Philippe Jacques de Loutherbourg was an English artist of French origin.
He was born in Strasbourg where his father, the representative of a Swiss family, practised miniature painting. However, De Loutherbourg spent the greater part of his life in London, where he was naturalised. He was educated at the University of Strasbourg.
He insisted on being a painter and placed himself under Charles-André van Loo (1705-1765) in Paris. The result was an immediate and precocious development of his abilities. De Loutherbourg became a figure in the fashionable society of his time. In 1767 he was elected a member of the Académie Royale de Peinture et de Sculpture although he was not old enough according to the rules of the institution. De Loutherbourg painted landscapes, sea storms, battles, which were all very successful.
De Loutherbourg then travelled to Switzerland, Germany and Italy, celebrated for his paintings as well as for his mechanical inventions. In 1771 De Loutherbourg came to London and was employed by David Garrick (1717-1779), who offered him £500 a year to work at the Theatre Royal, Drury Lane inventing mechanical devices and painting sets. Garrick’s own play, the Christmas Tale, introduced the novelties to the public, and the delight not only of the masses but also of Sir Joshua Reynolds (1723-1792) and the artists was unbounded. At the same time De Loutherbourg was commissioned large naval pictures to commemorate British victories (National Maritime Museum, London).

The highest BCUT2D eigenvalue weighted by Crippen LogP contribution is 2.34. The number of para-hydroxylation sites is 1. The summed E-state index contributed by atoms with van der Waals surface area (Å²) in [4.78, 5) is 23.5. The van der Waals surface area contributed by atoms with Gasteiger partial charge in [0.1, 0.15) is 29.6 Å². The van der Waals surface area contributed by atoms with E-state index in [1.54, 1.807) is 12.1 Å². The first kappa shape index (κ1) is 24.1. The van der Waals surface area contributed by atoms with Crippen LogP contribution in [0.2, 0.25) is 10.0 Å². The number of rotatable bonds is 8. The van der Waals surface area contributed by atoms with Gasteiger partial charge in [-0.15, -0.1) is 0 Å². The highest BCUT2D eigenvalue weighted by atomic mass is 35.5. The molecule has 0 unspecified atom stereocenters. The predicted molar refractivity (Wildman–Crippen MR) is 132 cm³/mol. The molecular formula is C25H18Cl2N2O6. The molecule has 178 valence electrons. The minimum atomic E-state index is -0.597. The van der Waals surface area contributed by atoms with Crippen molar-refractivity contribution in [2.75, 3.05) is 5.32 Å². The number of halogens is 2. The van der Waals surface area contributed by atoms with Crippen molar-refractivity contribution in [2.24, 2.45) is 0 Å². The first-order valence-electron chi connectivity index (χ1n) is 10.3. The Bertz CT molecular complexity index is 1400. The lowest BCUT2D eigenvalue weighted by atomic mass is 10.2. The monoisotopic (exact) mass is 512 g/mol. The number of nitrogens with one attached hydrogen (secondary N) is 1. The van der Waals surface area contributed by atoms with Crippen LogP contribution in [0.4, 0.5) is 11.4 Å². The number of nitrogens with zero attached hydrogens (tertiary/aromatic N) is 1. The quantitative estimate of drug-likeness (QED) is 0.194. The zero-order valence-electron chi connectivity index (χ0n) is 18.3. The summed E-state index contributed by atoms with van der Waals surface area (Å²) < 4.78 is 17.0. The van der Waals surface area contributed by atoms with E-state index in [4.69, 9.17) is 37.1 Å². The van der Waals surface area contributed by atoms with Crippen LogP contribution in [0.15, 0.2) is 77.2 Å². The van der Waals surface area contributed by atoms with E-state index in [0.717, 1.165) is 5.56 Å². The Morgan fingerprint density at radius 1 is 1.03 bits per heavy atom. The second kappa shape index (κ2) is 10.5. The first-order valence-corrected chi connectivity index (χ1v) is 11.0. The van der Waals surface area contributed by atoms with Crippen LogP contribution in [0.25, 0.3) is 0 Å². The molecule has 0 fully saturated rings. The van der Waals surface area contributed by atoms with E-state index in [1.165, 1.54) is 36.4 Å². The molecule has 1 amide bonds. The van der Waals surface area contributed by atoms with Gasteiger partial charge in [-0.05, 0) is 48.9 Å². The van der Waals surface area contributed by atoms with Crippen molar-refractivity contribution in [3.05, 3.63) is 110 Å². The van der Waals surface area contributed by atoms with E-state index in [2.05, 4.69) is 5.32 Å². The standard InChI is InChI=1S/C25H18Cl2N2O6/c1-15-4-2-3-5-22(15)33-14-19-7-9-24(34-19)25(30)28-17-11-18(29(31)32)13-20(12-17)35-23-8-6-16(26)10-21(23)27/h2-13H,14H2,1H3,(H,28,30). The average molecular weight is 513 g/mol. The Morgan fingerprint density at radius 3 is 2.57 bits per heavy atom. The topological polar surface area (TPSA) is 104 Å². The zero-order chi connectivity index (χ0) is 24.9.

De Loutherbourg became a member of the Royal Academy in 1781. Shortly after, he decided to travel with the Count Alessandro di Cagliostro (1743-1795). In his final years, De Loutherbourg took interest in faith healing and the philisopher’s stone.
De Loutherbourg died in 1812.